Manufacturing production declined 0.6% in October, extending the 0.5% loss in September and falling for the seventh time year to date. The latest decrease was led by a sharp decline in motor vehicles and parts production, down 7.1% and negatively impacted by the strike at General Motors. Excluding motor vehicles and parts, manufacturing production fell 0.2% for the second straight month.
With that said, the November manufacturing production data will likely reflect a rebound in both motor vehicle and parts production and in the headline indices, with the GM strike now settled.
Overall, the data continue to reflect struggles in the manufacturing sector related to weaker global growth and trade uncertainties. Manufacturing production has fallen 1.5% over the past 12 months, for instance, declining on a year-over-year basis for the fourth consecutive month.
Meanwhile, total industrial production also declined, down 0.8% in October on reduced manufacturing, mining and utilities output. Industrial production has fallen 1.1% over the past 12 months, and total capacity utilization declined from 77.5% to 76.7%, the lowest since September 2017.
For its part, manufacturing activity in the New York Federal Reserve Bank’s district expanded for the fifth straight month in November, although at a slower pace, with survey respondents positive in their outlook for the next six months.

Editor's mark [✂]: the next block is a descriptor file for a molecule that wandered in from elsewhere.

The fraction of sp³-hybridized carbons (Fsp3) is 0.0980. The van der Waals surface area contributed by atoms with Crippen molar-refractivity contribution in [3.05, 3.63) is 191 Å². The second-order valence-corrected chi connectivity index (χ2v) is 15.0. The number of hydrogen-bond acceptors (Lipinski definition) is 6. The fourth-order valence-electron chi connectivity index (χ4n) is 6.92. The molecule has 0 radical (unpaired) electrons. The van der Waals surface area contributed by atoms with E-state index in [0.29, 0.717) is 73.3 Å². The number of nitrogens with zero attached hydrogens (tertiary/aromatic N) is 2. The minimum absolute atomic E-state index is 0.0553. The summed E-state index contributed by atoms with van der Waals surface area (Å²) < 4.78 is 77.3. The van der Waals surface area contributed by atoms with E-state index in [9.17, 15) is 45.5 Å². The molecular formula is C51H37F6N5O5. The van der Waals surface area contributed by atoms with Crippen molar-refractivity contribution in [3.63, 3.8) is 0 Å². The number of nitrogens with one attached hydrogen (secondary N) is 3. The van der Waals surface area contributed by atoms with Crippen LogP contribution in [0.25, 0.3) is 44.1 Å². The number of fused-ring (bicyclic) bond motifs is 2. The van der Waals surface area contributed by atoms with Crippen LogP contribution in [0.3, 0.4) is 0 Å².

Retail sales increased 0.3% in October, bouncing back from the 0.3% decline in September, with a modest 3.1% rise over the past 12 months. In addition, spending grew 3.7% year-over-year with motor vehicles and gasoline station sales excluded. As such, consumer spending has continued to be a bright spot in the economy over the past year, even as it has also been clear that Americans have slowed their spending year to date.
Federal Reserve Chair Jerome Powell testified before Congress that the Federal Open Market Committee is likely to pause before making additional moves as it assesses incoming data. After reducing short-term interest rates three times over the course of the past three meetings, the FOMC sees “the current stance of monetary policy as likely to remain appropriate as long as incoming information about the economy remains broadly consistent with our outlook of moderate economic growth, a strong labor market and inflation near our symmetric 2 percent objective.”
On that note, the Federal Reserve’s preferred measure of inflation is the personal consumption expenditures deflator, and using that indicator, core price growth has remained below the FOMC’s stated goal of 2% for nine straight months, up 1.3% year-over-year in September.
Similarly, producer prices for final demand goods and services have decelerated significantly in recent months, up just 1.0% year-over-year in October and the lowest since September 2016. In addition, core producer prices have grown 1.5% year-over-year, the slowest pace since October 2016.
In contrast, consumer prices rose 0.4% in October, the fastest monthly pace since March, with 1.8% growth year-over-year. At the same time, core inflation (which excludes food and energy) increased 0.2% in October, with 2.3% growth over the past 12 months.